Nirmal Toys and Craft of Telangana

Nirmal craft draws its name from one of the most famous rulers of the 17th century namely Nimma Naidu who was a great patron of arts. Seeing the exquisite detailing and craftsmanship of the toys, He encouraged the art of toy-making that thrived during his reign and brought fame to the town of Nirmal in the present state of Telangana.

   

Nirmal craft dates back to the Kakatiya era and recorded history says that the softwood toys, attractive paintings and furniture is a 400-year-old specialized traditional art. The foundries established here supplied must needed ammunition (war cannons for example) to the army of the Nizam of erstwhile Hyderabad state while the Naqqash craftsmen contributed their unique skill in the form of wooden toys. The patronage of the Hyderabad’s Nizam is believed to be one of the many reasons for this art to gain popularity. The town of Nirmal is very strategically located connecting North and Central parts of India with the South thus helping it gain a significant position in handicrafts in India and abroad.

   

Legend has it that the Naqqash families of Rajasthan who migrated to this region during the 17th century brought this art. The three main ingredients that go into the making of these toys are wood, colour, and lye. The Naqqash artisans use the locally sourced softwood poniki or white sander (wood is more pliable and flexible compared to the wood from other conventional trees giving the artisans an advantage of making a range of toys from this lightweight wood) to produce these toys.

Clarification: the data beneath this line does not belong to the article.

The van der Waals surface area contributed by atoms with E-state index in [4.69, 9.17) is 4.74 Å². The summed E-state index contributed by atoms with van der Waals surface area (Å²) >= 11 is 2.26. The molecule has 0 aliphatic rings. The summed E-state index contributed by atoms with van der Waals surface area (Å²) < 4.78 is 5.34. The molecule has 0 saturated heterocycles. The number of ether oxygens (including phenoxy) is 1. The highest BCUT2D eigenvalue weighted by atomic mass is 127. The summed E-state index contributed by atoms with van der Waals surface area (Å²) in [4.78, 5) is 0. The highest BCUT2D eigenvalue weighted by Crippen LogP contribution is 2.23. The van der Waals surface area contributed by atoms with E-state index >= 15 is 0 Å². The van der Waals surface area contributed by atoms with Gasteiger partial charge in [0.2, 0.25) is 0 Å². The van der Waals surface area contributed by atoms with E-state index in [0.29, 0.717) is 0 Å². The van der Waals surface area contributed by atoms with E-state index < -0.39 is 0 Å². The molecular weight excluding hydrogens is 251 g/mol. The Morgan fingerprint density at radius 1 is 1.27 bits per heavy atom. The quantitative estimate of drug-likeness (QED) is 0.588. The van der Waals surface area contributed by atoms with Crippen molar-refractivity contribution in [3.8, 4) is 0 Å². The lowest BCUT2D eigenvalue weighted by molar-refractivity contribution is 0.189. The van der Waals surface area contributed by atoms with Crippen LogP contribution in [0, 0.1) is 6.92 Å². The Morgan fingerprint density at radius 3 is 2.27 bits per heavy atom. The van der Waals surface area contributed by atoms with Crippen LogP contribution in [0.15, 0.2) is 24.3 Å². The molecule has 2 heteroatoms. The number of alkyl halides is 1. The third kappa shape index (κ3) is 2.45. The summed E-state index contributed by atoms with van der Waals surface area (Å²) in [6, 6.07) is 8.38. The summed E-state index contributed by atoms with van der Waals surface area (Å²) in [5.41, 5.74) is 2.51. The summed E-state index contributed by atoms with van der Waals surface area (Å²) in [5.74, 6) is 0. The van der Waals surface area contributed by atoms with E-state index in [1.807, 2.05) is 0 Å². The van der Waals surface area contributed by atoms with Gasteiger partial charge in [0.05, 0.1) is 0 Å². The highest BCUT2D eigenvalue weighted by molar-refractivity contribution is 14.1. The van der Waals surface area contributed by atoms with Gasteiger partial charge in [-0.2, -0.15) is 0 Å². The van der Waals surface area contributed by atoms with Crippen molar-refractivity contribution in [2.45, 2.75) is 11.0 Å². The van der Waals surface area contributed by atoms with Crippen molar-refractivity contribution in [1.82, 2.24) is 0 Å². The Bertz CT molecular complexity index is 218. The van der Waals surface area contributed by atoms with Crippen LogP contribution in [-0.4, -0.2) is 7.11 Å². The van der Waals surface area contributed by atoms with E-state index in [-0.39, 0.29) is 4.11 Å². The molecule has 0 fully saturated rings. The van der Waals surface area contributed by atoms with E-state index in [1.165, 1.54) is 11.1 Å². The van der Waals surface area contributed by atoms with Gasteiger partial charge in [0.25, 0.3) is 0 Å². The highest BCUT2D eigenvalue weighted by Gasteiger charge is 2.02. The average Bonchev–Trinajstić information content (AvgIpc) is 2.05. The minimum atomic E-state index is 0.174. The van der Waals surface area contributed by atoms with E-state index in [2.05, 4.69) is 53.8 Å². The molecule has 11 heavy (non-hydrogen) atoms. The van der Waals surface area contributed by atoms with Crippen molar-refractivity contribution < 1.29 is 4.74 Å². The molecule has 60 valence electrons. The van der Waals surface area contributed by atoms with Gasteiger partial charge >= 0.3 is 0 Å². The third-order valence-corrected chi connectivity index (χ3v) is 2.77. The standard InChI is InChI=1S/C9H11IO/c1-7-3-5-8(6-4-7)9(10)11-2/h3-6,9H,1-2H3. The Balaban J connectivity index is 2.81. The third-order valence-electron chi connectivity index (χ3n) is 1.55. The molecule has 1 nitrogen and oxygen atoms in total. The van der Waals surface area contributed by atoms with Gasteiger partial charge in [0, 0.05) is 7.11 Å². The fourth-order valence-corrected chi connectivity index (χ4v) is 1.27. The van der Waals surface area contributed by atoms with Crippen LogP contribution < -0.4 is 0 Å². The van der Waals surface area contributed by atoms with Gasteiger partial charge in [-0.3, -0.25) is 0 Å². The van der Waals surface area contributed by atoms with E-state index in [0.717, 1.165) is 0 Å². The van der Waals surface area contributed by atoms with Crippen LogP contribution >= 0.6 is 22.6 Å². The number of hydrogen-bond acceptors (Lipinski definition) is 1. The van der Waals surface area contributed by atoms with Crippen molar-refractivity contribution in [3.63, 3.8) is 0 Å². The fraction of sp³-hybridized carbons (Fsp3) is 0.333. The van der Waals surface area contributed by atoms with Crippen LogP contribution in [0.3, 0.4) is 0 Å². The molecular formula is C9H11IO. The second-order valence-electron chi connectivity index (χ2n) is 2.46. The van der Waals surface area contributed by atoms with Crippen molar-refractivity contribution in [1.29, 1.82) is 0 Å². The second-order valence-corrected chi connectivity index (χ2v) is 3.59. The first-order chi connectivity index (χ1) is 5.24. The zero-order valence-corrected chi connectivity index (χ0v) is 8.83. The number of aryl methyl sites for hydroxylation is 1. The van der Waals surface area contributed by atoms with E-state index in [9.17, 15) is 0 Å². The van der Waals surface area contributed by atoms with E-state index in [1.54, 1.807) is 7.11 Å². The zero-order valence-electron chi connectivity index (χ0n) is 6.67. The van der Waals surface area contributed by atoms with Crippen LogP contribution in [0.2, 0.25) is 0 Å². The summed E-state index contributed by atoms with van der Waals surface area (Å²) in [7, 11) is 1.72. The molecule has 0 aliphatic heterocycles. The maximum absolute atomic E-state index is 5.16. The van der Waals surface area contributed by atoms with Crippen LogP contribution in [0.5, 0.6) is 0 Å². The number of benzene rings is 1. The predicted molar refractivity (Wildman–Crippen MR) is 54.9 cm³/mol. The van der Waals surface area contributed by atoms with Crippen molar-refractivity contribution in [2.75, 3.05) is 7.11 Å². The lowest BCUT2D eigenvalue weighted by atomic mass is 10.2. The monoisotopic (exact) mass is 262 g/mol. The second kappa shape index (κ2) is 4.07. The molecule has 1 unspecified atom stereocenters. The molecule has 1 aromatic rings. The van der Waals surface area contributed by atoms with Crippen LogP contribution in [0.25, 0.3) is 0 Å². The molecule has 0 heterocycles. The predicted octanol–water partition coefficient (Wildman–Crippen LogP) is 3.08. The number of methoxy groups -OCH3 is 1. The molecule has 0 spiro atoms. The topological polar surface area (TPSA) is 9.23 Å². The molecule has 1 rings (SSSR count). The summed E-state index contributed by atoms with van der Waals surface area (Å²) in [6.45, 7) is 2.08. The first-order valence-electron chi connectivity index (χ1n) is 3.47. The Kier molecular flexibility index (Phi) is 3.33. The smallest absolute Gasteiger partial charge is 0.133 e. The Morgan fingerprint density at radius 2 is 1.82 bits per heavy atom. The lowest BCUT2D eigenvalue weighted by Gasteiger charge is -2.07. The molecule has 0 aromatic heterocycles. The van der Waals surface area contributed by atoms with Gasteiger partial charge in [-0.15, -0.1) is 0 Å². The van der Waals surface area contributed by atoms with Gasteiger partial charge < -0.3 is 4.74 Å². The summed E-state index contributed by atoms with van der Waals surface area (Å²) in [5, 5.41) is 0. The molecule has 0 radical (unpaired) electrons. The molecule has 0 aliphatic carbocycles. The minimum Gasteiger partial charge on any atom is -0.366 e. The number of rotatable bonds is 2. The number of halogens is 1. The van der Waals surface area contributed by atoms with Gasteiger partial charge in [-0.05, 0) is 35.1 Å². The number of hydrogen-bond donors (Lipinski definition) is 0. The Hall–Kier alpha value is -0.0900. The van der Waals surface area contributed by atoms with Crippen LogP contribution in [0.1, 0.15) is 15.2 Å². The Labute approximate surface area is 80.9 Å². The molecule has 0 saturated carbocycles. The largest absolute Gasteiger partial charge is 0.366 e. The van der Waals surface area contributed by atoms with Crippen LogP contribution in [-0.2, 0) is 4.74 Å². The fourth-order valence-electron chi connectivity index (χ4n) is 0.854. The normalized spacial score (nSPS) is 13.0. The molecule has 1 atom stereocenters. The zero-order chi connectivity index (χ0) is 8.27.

The wood piece is cut into different sizes and shapes and stuck together by a specially prepared glue and coated with chinta lappam – prepared from sawdust and boiled tamarind seeds. White clay is then used as a coating which smoothens out any ridges and depressions. The toys are then dried and coloured.

   

These toys are painted with a herbal extract that lends a stunning golden sheen. These are also coated with exclusively rich oil colours. The shine also given to these toys is from the usage of Duco colours though some toys are also painted in enamel these days rendering a unique tone to them. The lye is made of tamarind seeds (chintha ginjallu), which are soaked in water until they become soft. These are then ground to a paste.

  

The wall plaques and paintings are made a little differently as teak wood is usually used in this case. The teak wood undergoes a process which involves lacquering the wood surface to get a clear black background which is then sprayed with colours (Duco colours) to get the desired background colour. The artist then paints the design which has been chosen on the wood. Only local indigenously prepared dyes are used for colouring paintings.

   

The motifs used in Nirmal craft are generally inspired from floral designs and frescoes found in Ajanta and Ellora, Kangra and from Mughal miniature art. The Nirmal paintings have been considered to be extraordinarily detailed and the Mughal miniature painting on wood is a must have for most art collectors. Nirmal toys and crafts received the Geographical Indication Tag (GI) in 2009.

 

Written by Lakshmi Subramanian

 

* Photos are only symbolic (Taken from public domain/internet and any copyright infringement is unintentional and regrettable)

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